David reminds us that a year ago the OfS published Gravity Assist.

Gravity Assist

Michael Barber could cite literature suggesting that blended learning may lead to better learning outcomes than in person alone, but as far as the national conversation is concerned this is now a deliberate ploy by universities to educate students on the cheap.

David continues…

Enter Susan Orr. Shortly to take up a Pro Vice Chancellor role at De Montfort University, and a creative arts educator and researcher of some repute, she – alongside an expert panel with membership yet to be determined – will report in the summer on: concerns that the poor quality of the online experience for some students during the pandemic has undermined the positive potential of mixing in-person and online course delivery

David’s conclusion is that Michael Barber must have got it wrong.

Campus
Image by Edgar Winkler from Pixabay

I had a meeting about updating the Jisc guide to the intelligent campus. We originally published the guide in 2017. This was at the time well received by the sector and continues to be the core guidance in this space. Since then, universities across the UK have been exploring how they can make their campuses smarter and intelligent.

Dr Kris Bloomfield (at the time CIO Durham) said of the guide This is an outstanding piece of work and massive kudos is due to those that contributed to the development and publication of this document.

As well as the guide there were numerous use cases that showed how the higher education sector could benefit from the intelligent campus concept.

Though I changed roles in March 2019, I have been talking about the intelligent campus space at various events. In July 2021 I spoke at the QAA conference with a presentation entitled: How will the growth in online learning shape the future design of learning spaces and our campuses? Last month I spoke at The Future of the Higher Education Estateonline event.

Obviously the covid pandemic had a huge impact on the university campus and how it was and will be used in the future. In last few years I have written some more posts about that aspect.

Intelligent Campus and coronavirus planning was a blog post on how the concept of the Intelligent Campus could help universities in their planning. I was reflecting how if the concept of the intelligent campus was further advanced than it is, how potentially more helpful it could be to support universities planning for a socially distanced campus.

The Intelligent Learning Space was a post based on my experiences on the Intelligent Campus project. As we design learning spaces, we can add sensors and mechanisms to collect data on the use of those learning spaces. It then how we analyse and use that data that allows those spaces to be initially smart and then intelligent.

campus
Image by 小亭 江 from Pixabay

Since the guide was published, there have been many changes to the landscape, as well as the covid-19 pandemic, there have been advances in smart campus technologies, and a new range of use cases.  We know from sector intelligence, member voice and Learning and Teaching Reimagined that the future of the campus is an important component when it comes to digital transformation. This has shown the need for Jisc to update their advice and guidance in this area.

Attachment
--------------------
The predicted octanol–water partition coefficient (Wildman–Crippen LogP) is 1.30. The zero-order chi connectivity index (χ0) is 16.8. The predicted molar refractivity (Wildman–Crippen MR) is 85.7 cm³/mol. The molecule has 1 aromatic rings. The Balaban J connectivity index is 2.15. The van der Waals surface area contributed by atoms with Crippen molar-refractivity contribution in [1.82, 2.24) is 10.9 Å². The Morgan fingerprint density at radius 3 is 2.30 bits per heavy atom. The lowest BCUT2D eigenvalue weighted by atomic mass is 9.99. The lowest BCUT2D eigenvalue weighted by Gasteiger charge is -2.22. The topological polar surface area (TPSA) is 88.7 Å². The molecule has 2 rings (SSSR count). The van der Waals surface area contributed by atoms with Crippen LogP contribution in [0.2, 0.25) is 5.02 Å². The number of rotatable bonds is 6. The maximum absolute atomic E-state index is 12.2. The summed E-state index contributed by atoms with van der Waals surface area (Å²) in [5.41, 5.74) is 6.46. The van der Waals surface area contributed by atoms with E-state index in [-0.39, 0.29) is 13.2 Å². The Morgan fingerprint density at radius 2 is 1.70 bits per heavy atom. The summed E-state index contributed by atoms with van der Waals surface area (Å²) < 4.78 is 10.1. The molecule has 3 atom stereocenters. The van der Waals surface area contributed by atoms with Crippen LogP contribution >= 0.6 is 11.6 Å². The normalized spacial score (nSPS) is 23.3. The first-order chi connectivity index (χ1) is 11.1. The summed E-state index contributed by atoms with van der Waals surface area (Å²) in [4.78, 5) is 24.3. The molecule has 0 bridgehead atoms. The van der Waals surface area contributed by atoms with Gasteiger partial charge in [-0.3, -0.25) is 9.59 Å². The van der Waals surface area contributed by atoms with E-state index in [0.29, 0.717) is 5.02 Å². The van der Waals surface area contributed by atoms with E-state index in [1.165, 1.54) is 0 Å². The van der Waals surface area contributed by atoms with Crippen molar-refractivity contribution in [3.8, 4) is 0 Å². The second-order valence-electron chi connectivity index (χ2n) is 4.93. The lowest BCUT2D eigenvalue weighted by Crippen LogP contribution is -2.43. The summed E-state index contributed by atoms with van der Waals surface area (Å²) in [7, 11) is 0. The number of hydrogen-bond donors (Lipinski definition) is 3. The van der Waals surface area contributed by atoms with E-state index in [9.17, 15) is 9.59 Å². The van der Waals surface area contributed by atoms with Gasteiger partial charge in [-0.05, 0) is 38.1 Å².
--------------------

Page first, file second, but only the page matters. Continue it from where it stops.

This work would:

  • update the guide to reflect current thinking
  • add additional case studies from current practice
group
Photo by Annie Spratt on Unsplash

I expanded on my previous post on personalisation by looking at Jisc’s sector strategy perspective of personalisationand what Jisc may do in this space. So why is this space important to the sector? When we developed the HE strategy, we listened to what the sector was saying, what it was telling us, what we saw, and we also looked at the wider sector context, the regulatory space, the political space and importantly the student voice in all this.

My top tweet this week was this one.

Video of shaping our future campuses

Back in May I was presenting at the QAA Conference, my presentation was entitled: How will the growth in online learning shape the future design of learning spaces and our campuses?

The physicality of online learning is an issue that will impact on university campuses as more institutions move to a blended programmes containing elements of online and digital learning and physical in-person learning. In this session James Clay from Jisc will explore the challenges that growth in online learning will bring to learning spaces and the university campus. He will explore what is required for, in terms of space for online learning, but will also consider the space and design implications of delivering online teaching as well. He will discuss what some universities are doing today to meet these challenges and requirements. He will reflect on a possible future where we are able to maximise the use of our space as students have the flexibility to learn online, in-person and across a spectrum of blended possibilities.